China / Education

Students offer foreign language help for airport users

By Tang Yue (China Daily) Updated: 2016-04-27 08:07

Travelers passing through Beijing Capital International Airport who cannot speak Chinese need no longer worry about communication breakdowns, thanks to volunteers from Beijing Foreign Studies University.

Starting this month the students, based in a call center on campus, are offering translation services for passengers who speak French, German, Russian, Spanish, Arabic, Japanese and Korean, from 8 am to 6 pm.

Passengers who are not at the airport can still make an inquiry about its services by calling the multilingual hotline on 96158.

Student volunteers have been translating in these seven languages, plus English, for emergency services since 2010, according to Zheng Dapeng, the multilingual service center's office director.

"That we can speak their native language doesn't only help them explain their issue, it instantly makes them feel more comfortable and builds trust, especially when they are in trouble and are really anxious," said Lin Shihan, a volunteer.

To volunteer at the center, students need to have foreign language proficiency that is equal to or greater than a third-year bachelor's degree level.

The job can also be physically challenging when translations are being provided for the emergency services, as calls can come in at all times of the day.

"It could be 11 pm, 1 am, 3 am or even 5 am, and we have to go out of the dorm to answer the phone to avoid disturbing our roommates," said Xiao Danqi, who heads the English-language service team. "In many cases, the people seeking help are drunk and don't know where they are. Sometimes, they lose their temper. But we have to keep calm and help solve the problem since we are all well-trained and prepared for this situation."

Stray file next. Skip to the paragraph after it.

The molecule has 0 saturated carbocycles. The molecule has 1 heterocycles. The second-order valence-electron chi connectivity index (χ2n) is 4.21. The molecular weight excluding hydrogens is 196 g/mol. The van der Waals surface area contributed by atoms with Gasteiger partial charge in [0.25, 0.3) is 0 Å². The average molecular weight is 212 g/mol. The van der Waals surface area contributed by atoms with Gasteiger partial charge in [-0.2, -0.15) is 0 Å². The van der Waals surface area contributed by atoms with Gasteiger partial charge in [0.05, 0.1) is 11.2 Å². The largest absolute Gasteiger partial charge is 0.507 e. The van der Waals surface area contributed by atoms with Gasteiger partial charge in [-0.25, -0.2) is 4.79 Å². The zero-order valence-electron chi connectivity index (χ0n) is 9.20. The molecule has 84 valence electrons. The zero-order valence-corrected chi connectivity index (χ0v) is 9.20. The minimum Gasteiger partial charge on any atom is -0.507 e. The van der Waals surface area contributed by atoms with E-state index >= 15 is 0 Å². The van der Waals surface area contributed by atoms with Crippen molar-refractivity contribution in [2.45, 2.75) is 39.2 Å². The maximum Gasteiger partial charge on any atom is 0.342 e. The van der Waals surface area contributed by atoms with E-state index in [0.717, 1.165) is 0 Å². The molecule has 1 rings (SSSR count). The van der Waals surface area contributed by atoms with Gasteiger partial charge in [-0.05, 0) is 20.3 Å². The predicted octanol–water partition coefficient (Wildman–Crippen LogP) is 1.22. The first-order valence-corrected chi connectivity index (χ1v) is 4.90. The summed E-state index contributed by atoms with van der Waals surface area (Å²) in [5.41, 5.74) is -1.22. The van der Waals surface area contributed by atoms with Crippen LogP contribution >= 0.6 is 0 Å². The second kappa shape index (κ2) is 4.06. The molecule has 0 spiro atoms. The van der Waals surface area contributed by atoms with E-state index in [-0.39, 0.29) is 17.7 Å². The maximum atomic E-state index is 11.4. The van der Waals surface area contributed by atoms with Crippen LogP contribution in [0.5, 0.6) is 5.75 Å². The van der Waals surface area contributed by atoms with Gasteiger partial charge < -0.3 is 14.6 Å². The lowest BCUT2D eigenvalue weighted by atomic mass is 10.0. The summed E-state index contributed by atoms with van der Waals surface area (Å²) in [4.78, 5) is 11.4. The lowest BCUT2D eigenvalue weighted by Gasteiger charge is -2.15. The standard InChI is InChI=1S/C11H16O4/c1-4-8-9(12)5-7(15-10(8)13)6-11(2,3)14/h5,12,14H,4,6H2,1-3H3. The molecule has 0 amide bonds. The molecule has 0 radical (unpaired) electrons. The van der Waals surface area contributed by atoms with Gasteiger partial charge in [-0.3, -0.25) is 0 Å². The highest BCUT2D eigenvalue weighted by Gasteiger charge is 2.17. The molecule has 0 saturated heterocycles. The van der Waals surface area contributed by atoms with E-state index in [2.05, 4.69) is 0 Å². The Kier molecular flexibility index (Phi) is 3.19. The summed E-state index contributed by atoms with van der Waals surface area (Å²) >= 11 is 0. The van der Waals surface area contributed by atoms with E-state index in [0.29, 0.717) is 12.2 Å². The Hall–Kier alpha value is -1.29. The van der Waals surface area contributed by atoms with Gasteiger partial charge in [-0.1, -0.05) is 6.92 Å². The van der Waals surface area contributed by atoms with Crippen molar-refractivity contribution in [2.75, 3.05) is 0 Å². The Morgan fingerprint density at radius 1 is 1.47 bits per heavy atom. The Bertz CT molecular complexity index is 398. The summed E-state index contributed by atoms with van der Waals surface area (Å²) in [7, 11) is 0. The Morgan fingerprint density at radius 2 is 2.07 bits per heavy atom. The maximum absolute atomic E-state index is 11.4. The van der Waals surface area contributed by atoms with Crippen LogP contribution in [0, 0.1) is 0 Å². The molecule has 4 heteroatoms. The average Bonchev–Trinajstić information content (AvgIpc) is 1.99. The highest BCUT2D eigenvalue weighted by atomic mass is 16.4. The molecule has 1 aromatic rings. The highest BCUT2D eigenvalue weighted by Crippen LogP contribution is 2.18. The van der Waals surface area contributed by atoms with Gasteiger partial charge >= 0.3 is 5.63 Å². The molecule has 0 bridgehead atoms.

The reasons people contact the call center can range from injury, to a missed flight, to rental disputes.

"A lot of times, the call comes through and it turns out the caller just wanted the Wi-Fi password of the place they are staying at, which we look at with amusement more than annoyance," said Niu Xuchen, leader of the Korean-language group.

She said the work also enables foreign language majors to get a deeper understanding of the country they are studying.

"Personally, I find that no matter how urgent the issue is, the South Koreans always stay very polite. On the other hand, they are also very prudent and can call to confirm about one thing several times," she said.

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